The WHO cocaine project
In 1995 the World Health Organization (WHO) and the United Nations Interregional Crime and Justice Research Institute (UNICRI) announced in a press release the publication of the results of the largest global study on cocaine use ever undertaken.
The study concluded that the use of coca leaves appears to have no negative health effects and has positive therapeutic, sacred and social functions for indigenous Andean populations.
The most important recommendation holds that: "WHO/PSA should investigate the therapeutic benefits of coca leaf" and a broader statement on researching the impact on health at individual and population levels of different legislation and drug control measures.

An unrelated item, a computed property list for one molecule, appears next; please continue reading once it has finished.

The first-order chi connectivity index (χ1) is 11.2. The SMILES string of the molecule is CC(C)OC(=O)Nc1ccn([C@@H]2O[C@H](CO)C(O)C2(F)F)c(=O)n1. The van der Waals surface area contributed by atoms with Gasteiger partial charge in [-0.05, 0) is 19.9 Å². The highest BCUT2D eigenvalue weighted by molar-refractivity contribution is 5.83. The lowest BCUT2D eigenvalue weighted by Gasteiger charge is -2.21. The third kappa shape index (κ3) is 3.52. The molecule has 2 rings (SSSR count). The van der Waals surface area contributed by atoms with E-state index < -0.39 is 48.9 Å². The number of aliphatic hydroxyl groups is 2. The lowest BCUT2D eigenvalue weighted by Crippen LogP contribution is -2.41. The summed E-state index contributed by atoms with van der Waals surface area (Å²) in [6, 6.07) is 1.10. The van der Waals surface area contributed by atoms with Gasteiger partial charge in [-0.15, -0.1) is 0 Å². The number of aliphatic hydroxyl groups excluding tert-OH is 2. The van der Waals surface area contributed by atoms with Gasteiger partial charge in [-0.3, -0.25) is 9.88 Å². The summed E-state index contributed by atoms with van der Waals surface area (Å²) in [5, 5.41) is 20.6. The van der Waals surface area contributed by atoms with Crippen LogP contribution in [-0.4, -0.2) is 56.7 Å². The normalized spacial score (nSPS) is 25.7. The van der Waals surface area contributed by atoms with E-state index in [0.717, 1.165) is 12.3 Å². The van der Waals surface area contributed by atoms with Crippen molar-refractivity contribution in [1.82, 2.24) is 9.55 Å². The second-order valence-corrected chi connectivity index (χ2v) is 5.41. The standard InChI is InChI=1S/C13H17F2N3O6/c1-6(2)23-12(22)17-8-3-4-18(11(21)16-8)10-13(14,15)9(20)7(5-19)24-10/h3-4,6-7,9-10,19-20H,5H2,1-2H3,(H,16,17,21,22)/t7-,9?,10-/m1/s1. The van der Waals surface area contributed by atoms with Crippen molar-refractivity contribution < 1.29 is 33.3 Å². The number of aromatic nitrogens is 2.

According to the study, cocaine-related problems should be kept in perspective. Health problems from the use of legal substances, particularly alcohol and tobacco, are greater than health problems from cocaine use.
Cocaine-related problems are widely perceived to be more common for intensive, high-dosage users and either unknown or very rare for occasional, low-dosage users.
A decision in the World Health Assembly banned the publication of the study. The US representative threatened that "if WHO activities relating to drugs failed to reinforce proven drug control approaches, funds for the relevant programmes should be curtailed". This led to the decision to discontinue publication.
A part of the study has been recuperated and is now available on the TNI's website. We feel this information is valid, important and needs to be available in the public domain.
In the short article WHO: 'Six Horsemen ride out' there is more information on this case.